Vivienne Westwood, godmother of punk, dies at 81
Westwood’s death follows her long and remarkable career, during which she added elements of couture to punk style. The symbols of rock iconography, royalty, art and religion in her collections.
“[Westwood] was influenced by art history, old master paintings,” said Véronique Hyland, author of Dress Code: Unlocking Fashion From the New Look to Millennial Pink. “She’s very focused on the English tradition of tailoring.”
At 30, Westwood opened a shop in London with her boyfriend, Malcolm McLaren called Let It Rock. It sold unconventional clothing inspired by the ‘Teddy boy’ look of the 1950s.
Westwood later established an international reputation under her own name. Supermodels and celebrities alike sported her work.
When McLaren managed the Sex Pistols, Westwood dressed them in shirts from Let It Rock. It was a perfect fit for the band, who made hits like “Anarchy in the U.K.” and “God Save the Queen”.
What’s more, Westwood’s clothes were featured in the 2008 film adaptation of “Sex and the City.” Actress Kate Winslet also famously wore a gown by the designer to the 1996 Oscars.
The hallmarks of Westwood’s legacy are corsets, platform shoes and mini-crini; a mix between a Victorian crinoline and miniskirt. Her other creations include shirts with photos of pinup girls and studded underwear.
“I did not see myself as a fashion designer but as someone who wished to confront the rotten status quo through the way I dressed and dressed others,” Westwood said in her memoir.
Her career was not without controversy- namely, her shirt with the slogan ‘Destroy’ featured a swastika. Westwood later clarified the message was to destroy anti-semitism. “We were just saying to the older generation, ‘We don’t accept your values or your taboos, and you’re all fascists,’” she said.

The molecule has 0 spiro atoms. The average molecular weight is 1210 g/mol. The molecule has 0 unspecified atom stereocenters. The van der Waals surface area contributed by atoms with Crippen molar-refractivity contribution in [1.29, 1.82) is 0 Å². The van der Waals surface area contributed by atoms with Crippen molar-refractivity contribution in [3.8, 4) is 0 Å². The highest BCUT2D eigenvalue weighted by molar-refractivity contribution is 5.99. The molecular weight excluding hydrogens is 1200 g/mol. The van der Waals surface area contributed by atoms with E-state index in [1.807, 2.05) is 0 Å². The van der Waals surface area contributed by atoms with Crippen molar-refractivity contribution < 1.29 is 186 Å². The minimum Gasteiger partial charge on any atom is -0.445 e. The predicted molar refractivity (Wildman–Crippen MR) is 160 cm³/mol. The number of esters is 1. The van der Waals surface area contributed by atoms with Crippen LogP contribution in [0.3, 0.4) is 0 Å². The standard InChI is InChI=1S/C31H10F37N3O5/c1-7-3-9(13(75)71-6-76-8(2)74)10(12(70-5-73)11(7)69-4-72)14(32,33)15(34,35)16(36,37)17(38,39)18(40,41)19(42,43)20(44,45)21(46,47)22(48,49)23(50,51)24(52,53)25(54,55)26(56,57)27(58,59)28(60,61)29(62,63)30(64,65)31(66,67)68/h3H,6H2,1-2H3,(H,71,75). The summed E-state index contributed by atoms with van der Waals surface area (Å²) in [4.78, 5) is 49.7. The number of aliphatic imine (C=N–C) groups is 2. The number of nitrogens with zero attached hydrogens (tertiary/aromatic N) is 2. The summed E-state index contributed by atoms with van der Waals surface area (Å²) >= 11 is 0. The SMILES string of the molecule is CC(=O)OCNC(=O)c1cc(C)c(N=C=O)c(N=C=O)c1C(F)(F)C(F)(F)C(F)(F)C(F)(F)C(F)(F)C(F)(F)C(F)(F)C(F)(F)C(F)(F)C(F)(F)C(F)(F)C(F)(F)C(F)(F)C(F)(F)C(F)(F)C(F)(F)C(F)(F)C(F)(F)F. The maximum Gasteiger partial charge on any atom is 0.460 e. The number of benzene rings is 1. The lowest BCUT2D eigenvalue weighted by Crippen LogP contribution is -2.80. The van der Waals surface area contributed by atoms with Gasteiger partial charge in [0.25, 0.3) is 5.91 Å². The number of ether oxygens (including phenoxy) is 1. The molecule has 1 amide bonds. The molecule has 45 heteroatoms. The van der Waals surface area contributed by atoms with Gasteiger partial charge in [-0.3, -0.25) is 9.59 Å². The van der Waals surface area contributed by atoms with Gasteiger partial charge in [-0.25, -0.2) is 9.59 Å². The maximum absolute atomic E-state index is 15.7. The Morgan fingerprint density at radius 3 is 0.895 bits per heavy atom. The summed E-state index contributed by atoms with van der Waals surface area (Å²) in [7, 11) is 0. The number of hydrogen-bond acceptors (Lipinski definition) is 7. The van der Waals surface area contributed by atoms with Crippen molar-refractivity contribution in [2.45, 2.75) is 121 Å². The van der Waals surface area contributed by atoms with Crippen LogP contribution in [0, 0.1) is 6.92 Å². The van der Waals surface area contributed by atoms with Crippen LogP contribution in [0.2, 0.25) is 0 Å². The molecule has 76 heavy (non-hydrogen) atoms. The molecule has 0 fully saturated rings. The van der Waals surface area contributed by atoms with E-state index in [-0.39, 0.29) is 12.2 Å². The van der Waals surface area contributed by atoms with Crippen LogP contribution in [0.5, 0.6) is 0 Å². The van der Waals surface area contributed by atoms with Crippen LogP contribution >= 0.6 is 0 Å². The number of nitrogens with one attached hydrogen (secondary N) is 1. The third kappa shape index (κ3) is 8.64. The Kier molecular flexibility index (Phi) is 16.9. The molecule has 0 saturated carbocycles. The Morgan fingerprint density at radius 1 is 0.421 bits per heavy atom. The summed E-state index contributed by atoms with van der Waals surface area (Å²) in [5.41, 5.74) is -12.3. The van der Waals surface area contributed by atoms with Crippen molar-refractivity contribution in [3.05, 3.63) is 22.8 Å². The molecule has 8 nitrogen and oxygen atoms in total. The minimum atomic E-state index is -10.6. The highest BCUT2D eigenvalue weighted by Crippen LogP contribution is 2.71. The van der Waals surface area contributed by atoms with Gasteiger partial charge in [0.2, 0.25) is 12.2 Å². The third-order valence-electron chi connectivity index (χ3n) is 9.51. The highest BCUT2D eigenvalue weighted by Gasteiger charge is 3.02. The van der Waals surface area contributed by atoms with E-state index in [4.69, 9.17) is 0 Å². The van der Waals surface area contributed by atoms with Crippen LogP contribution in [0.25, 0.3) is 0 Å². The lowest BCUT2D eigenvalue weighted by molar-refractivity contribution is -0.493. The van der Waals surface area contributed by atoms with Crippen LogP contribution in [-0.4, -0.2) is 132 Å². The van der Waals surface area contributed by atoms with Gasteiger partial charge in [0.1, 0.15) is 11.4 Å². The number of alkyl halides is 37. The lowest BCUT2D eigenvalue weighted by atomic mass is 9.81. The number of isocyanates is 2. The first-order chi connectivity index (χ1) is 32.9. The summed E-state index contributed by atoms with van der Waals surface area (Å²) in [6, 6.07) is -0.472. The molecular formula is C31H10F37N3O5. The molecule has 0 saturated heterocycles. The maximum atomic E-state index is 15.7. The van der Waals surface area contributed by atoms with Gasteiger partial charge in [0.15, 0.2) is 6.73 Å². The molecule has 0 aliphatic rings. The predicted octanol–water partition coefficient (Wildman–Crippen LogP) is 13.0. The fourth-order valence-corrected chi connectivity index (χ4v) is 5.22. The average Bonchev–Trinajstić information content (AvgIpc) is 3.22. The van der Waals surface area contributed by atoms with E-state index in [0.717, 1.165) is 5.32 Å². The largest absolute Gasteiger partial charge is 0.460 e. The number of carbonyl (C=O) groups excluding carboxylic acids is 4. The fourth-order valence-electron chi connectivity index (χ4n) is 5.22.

Westwood’s career is padded with accolades; she was the British Fashion Council’s designer of the year in 1990 and 1991. She was also recognized at the British Fashion Awards in 2007 for outstanding achievement in fashion. As well, she was a dame on the Queen’s New Year’s Honors list in 2006.
While her main legacy was as fashion designer, Westwood was also an environmental and political activist. She has used her platform for different causes, such as encouraging her audience to adopt green energy in a 2017 show.
She also protested the jailing of Julian Assange, founder of media company WikiLeaks, in 2020. Wearing bright yellow, she locked herself in a cage outside a London court.
“I am Julian Assange,” she declared. “I am the canary in the cage. If I die down the coal mine from poisonous gas, that’s the signal.”
Through her activism and designs, Westwood has remained a prominent figure not only in punk, but fashion and society at large.